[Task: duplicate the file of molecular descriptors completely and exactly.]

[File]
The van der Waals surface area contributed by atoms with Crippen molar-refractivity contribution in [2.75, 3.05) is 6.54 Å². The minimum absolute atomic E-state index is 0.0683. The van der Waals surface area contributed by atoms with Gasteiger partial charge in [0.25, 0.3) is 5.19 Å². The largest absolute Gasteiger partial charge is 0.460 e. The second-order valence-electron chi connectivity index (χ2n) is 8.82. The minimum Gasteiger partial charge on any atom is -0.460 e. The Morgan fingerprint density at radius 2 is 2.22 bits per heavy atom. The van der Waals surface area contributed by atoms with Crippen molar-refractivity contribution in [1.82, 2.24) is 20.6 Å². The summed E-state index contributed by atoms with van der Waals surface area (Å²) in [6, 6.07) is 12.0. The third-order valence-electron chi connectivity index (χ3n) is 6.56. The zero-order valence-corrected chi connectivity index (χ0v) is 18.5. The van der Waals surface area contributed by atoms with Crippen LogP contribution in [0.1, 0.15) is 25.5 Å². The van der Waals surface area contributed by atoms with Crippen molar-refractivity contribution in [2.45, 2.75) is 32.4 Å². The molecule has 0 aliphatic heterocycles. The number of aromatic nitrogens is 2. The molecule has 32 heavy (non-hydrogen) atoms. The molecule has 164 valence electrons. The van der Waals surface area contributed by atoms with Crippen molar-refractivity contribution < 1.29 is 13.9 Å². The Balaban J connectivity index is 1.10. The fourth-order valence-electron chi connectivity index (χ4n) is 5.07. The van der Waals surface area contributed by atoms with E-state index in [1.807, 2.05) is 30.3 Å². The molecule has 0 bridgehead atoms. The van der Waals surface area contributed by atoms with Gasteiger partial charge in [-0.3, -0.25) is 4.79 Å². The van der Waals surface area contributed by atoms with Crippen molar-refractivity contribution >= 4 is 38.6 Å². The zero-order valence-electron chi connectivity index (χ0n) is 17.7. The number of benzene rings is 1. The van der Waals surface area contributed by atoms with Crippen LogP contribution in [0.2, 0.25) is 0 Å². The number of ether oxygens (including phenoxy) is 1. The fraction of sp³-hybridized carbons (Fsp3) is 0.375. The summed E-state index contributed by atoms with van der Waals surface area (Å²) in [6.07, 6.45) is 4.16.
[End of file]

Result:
The van der Waals surface area contributed by atoms with Crippen molar-refractivity contribution in [2.75, 3.05) is 6.54 Å². The minimum absolute atomic E-state index is 0.0683. The van der Waals surface area contributed by atoms with Gasteiger partial charge in [0.25, 0.3) is 5.19 Å². The largest absolute Gasteiger partial charge is 0.460 e. The second-order valence-electron chi connectivity index (χ2n) is 8.82. The minimum Gasteiger partial charge on any atom is -0.460 e. The Morgan fingerprint density at radius 2 is 2.22 bits per heavy atom. The van der Waals surface area contributed by atoms with Crippen molar-refractivity contribution in [1.82, 2.24) is 20.6 Å². The summed E-state index contributed by atoms with van der Waals surface area (Å²) in [6, 6.07) is 12.0. The third-order valence-electron chi connectivity index (χ3n) is 6.56. The zero-order valence-corrected chi connectivity index (χ0v) is 18.5. The van der Waals surface area contributed by atoms with Crippen LogP contribution in [0.1, 0.15) is 25.5 Å². The van der Waals surface area contributed by atoms with Crippen molar-refractivity contribution in [2.45, 2.75) is 32.4 Å². The molecule has 0 aliphatic heterocycles. The number of aromatic nitrogens is 2. The molecule has 32 heavy (non-hydrogen) atoms. The molecule has 164 valence electrons. The van der Waals surface area contributed by atoms with Crippen molar-refractivity contribution < 1.29 is 13.9 Å². The Balaban J connectivity index is 1.10. The fourth-order valence-electron chi connectivity index (χ4n) is 5.07. The van der Waals surface area contributed by atoms with E-state index in [1.807, 2.05) is 30.3 Å². The molecule has 0 bridgehead atoms. The van der Waals surface area contributed by atoms with Gasteiger partial charge in [-0.3, -0.25) is 4.79 Å². The van der Waals surface area contributed by atoms with Crippen molar-refractivity contribution >= 4 is 38.6 Å². The zero-order valence-electron chi connectivity index (χ0n) is 17.7. The number of benzene rings is 1. The van der Waals surface area contributed by atoms with Crippen LogP contribution in [0.2, 0.25) is 0 Å². The number of ether oxygens (including phenoxy) is 1. The fraction of sp³-hybridized carbons (Fsp3) is 0.375. The summed E-state index contributed by atoms with van der Waals surface area (Å²) in [6.07, 6.45) is 4.16.